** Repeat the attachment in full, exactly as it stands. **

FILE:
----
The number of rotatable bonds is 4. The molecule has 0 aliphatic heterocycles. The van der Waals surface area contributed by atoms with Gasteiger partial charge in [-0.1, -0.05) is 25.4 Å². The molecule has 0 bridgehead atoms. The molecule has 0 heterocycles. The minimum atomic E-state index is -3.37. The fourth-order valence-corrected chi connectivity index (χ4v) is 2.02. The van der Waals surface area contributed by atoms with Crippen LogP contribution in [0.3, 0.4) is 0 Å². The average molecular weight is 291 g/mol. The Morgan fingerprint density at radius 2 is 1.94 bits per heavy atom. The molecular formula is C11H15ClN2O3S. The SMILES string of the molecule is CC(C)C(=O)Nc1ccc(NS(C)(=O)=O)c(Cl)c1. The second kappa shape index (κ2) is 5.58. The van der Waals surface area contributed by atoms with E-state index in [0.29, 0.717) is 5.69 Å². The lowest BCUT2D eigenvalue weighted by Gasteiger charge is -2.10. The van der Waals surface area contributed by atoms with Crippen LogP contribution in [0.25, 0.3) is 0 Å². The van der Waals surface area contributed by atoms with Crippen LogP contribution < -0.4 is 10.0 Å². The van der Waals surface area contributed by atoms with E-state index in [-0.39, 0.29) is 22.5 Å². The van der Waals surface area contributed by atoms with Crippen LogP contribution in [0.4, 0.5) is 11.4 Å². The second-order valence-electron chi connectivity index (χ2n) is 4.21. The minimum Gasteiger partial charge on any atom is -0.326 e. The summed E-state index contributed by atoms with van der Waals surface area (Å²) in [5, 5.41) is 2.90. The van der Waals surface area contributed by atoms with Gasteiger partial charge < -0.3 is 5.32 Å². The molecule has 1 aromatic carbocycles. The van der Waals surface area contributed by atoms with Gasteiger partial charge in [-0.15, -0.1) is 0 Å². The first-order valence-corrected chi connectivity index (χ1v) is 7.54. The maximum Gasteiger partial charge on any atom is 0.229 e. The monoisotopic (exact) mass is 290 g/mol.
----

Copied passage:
The number of rotatable bonds is 4. The molecule has 0 aliphatic heterocycles. The van der Waals surface area contributed by atoms with Gasteiger partial charge in [-0.1, -0.05) is 25.4 Å². The molecule has 0 bridgehead atoms. The molecule has 0 heterocycles. The minimum atomic E-state index is -3.37. The fourth-order valence-corrected chi connectivity index (χ4v) is 2.02. The van der Waals surface area contributed by atoms with Crippen LogP contribution in [0.3, 0.4) is 0 Å². The average molecular weight is 291 g/mol. The Morgan fingerprint density at radius 2 is 1.94 bits per heavy atom. The molecular formula is C11H15ClN2O3S. The SMILES string of the molecule is CC(C)C(=O)Nc1ccc(NS(C)(=O)=O)c(Cl)c1. The second kappa shape index (κ2) is 5.58. The van der Waals surface area contributed by atoms with E-state index in [0.29, 0.717) is 5.69 Å². The lowest BCUT2D eigenvalue weighted by Gasteiger charge is -2.10. The van der Waals surface area contributed by atoms with Crippen LogP contribution in [0.25, 0.3) is 0 Å². The van der Waals surface area contributed by atoms with Crippen LogP contribution < -0.4 is 10.0 Å². The van der Waals surface area contributed by atoms with E-state index in [-0.39, 0.29) is 22.5 Å². The van der Waals surface area contributed by atoms with Crippen LogP contribution in [0.4, 0.5) is 11.4 Å². The second-order valence-electron chi connectivity index (χ2n) is 4.21. The minimum Gasteiger partial charge on any atom is -0.326 e. The summed E-state index contributed by atoms with van der Waals surface area (Å²) in [5, 5.41) is 2.90. The van der Waals surface area contributed by atoms with Gasteiger partial charge < -0.3 is 5.32 Å². The molecule has 1 aromatic carbocycles. The van der Waals surface area contributed by atoms with Gasteiger partial charge in [-0.15, -0.1) is 0 Å². The first-order valence-corrected chi connectivity index (χ1v) is 7.54. The maximum Gasteiger partial charge on any atom is 0.229 e. The monoisotopic (exact) mass is 290 g/mol.